Russia remains the primary security threat to Europe, challenging the continent’s security in the conventional, nuclear, and hybrid domains. Despite relative unity, diverging perspectives toward Russia are visible among Germany, France, and Britain, the so-called E3. While Merkel played an important role in crafting and maintaining the sanctions against Russia, she also supported the Nord Stream 2 gas pipeline. Macron has made diplomatic overtures toward Russia, though with little success to date. In contrast, Britain, which is no longer a voice in the formulation of EU policy following its departure from the bloc, has maintained a firm line. Germany’s persistence in building Nord Stream 2, despite the political cost, demonstrated a desire to separate economic and strategic issues. By settling the dispute, the Biden administration may have hoped to enlist Germany’s support for US policies toward China, but Germany made no public commitment. The German leadership’s interest in Macron’s goal of improved relations with Russia was clear in June 2021, when Merkel joined Macron in proposing that the EU offer Putin a summit for the first time since the annexation of Crimea. Following the Biden-Putin summit, Merkel argued, no good reason remained for refusing to schedule an EU summit with Putin. But the proposal failed.
For Europe, China is not a direct military threat at present. Yet, the security implications of China’s growing power and increasingly assertive behavior have landed on NATO’s agenda. China poses challenges to Europe in several domains. China aims to divide Europe, weaken it, and prevent it from aligning with the US against China. Contrasts are visible among the E3. Germany has consistently cultivated relations, aiming to preserve and expand economic opportunities for its industry in the Chinese market. Macron sees a multifaceted challenge in the realms of security, economics, technology, and values but remains reluctant to join prospective efforts at decoupling from the Chinese economy. Britain, in its Integrated Review, called China a systemic challenge and condemned its abrogation of the Sino-British Joint Declaration on Hong Kong; however, Boris Johnson warned against a “new Cold War” with China during the NATO summit. China has made significant investments in European ports and other infrastructure through its BRI. Several EU member states signed up for the BRI, including G7 member Italy.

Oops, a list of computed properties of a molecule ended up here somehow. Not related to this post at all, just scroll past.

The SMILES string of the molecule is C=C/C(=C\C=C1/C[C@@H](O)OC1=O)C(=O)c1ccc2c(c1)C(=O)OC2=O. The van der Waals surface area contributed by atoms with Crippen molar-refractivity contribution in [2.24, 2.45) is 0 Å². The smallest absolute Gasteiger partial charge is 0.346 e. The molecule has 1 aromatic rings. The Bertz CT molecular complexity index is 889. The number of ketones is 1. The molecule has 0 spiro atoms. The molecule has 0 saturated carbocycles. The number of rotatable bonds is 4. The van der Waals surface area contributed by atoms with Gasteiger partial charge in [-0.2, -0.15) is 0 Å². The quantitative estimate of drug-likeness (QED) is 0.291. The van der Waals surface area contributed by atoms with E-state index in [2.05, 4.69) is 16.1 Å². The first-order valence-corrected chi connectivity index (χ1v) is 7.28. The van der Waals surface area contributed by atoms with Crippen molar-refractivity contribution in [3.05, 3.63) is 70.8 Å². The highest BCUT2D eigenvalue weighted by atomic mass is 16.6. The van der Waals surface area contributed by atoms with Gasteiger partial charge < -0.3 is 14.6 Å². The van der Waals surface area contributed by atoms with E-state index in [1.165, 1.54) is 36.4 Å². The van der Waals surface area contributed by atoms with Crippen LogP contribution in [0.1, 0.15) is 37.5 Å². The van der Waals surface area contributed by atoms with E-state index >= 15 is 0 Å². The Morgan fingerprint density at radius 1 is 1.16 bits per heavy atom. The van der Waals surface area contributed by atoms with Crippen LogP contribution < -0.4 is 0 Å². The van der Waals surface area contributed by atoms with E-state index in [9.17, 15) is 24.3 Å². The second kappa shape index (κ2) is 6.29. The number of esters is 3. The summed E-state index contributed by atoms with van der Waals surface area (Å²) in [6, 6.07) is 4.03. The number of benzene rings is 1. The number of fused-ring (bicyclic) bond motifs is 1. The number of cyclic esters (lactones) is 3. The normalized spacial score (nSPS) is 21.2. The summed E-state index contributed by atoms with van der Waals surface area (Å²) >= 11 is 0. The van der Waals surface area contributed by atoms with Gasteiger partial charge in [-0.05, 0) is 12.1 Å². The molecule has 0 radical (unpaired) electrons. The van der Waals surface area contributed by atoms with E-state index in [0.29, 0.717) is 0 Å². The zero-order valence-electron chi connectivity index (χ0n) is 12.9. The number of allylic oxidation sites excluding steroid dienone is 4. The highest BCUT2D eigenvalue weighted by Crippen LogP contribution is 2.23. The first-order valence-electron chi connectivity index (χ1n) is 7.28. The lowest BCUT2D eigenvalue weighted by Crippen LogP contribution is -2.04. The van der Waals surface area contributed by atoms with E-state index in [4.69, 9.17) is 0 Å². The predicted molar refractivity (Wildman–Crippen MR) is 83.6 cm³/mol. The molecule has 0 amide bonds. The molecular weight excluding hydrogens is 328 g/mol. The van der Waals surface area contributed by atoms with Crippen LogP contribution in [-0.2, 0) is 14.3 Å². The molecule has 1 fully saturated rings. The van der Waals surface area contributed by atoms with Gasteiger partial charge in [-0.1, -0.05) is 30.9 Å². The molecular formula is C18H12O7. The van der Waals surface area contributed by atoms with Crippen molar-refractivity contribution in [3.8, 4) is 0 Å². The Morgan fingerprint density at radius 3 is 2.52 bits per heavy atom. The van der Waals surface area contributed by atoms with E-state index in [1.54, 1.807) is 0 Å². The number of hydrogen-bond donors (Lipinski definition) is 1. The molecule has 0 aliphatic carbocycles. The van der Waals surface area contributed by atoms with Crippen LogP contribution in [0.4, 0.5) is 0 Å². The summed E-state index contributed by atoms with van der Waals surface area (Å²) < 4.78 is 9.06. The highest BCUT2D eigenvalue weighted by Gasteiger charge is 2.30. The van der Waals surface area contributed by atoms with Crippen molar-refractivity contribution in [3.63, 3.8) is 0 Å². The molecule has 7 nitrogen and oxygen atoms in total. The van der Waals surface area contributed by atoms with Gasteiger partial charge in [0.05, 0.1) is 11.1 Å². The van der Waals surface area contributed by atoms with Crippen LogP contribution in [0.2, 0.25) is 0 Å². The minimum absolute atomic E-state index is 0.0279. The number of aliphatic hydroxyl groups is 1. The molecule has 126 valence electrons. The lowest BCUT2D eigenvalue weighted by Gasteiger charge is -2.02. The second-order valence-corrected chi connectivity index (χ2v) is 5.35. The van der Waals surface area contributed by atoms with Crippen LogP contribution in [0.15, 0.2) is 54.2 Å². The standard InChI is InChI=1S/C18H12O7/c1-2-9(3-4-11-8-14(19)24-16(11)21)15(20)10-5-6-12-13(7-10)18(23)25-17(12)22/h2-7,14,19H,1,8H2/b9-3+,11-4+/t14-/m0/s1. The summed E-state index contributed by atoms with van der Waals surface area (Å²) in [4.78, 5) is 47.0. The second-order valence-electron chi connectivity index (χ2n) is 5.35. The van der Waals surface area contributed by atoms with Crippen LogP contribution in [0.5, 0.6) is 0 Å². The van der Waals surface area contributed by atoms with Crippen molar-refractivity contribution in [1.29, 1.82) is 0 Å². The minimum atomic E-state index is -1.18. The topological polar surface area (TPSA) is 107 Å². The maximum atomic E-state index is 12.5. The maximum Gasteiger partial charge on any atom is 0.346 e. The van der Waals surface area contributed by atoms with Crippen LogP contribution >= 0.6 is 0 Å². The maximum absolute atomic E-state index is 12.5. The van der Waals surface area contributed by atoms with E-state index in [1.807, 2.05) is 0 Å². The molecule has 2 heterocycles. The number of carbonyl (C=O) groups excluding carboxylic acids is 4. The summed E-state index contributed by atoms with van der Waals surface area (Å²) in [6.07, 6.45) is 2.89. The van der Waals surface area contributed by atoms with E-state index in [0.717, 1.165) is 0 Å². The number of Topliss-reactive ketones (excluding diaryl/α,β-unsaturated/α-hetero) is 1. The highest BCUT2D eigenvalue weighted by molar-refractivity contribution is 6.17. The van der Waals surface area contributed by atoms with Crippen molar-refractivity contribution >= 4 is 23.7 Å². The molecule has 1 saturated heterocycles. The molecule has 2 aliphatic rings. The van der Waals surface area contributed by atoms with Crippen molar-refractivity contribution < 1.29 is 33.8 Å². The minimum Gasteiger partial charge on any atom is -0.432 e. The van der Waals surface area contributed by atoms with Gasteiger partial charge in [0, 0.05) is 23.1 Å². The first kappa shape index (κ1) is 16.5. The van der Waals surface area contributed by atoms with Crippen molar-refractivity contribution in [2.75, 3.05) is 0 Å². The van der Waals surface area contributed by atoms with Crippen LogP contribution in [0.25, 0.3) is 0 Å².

Britain, France, and Germany have also turned their attention to the Indo-Pacific region. In recent years, Britain and France have sent ships to the South China Sea to participate in freedom of navigation operations. Germany, which issued policy guidelines for the Indo-Pacific in September 2020, plans to send a frigate to the region in August. None of these countries would be expected to play a role in the defense of Taiwan against a potential Chinese invasion, but their presence in the region carries symbolic importance. It signals their opposition to China’s expansive claims to control of the South China Sea. Despite this increased attention to the China challenge and corresponding steps to address it, European thinking on China reveals a divergence of interests and unwillingness to align fully with the US. The CAI negotiations concluded during the same month in which Merkel’s government proposed the legislation to permit Huawei’s involvement in domestic 5G networks. China had explicitly threatened retaliation against the German auto industry if Germany were to reject Huawei’s involvement. Gaining Germany’s backing for US policy toward China is the key to achieving wider European support. Merkel, however, has been reluctant to join confrontational US policies toward China. While remaining loyal to the transatlantic alliance, she has sought to maintain “equidistance” between Washington and Beijing. This policy is reminiscent of West Germany’s Ostpolitik during the second half of the Cold War.
Efforts to pull Russia away from China are unlikely to succeed. Europe should look for ways to limit the extent of the relationship, but it should seek to negotiate with Russia from a position of strength, rather than offering inducements that merely strengthen Putin’s hand. Nord Stream 2, for example, increases Putin’s leverage over Europe without achieving any loosening of the Russia-China partnership. Europe should strengthen its resilience in the face of pressure from Russia and China, and it should bear an increased share of the burden for European security, thus allowing the United States to devote the necessary attention and resources to the challenge from China. Standing aside from US rivalries with Russia and China is not an option because these two countries, both individually and jointly, increasingly impinge on Europe’s own interests. Europe faces a pressing need for strategic thinking about Russia, China, and the Russia-China relationship. Europe’s approach will be crucial to the success of US efforts to address the challenges that these two countries pose, but bringing Europe fully on board with US policies in the near term is unlikely.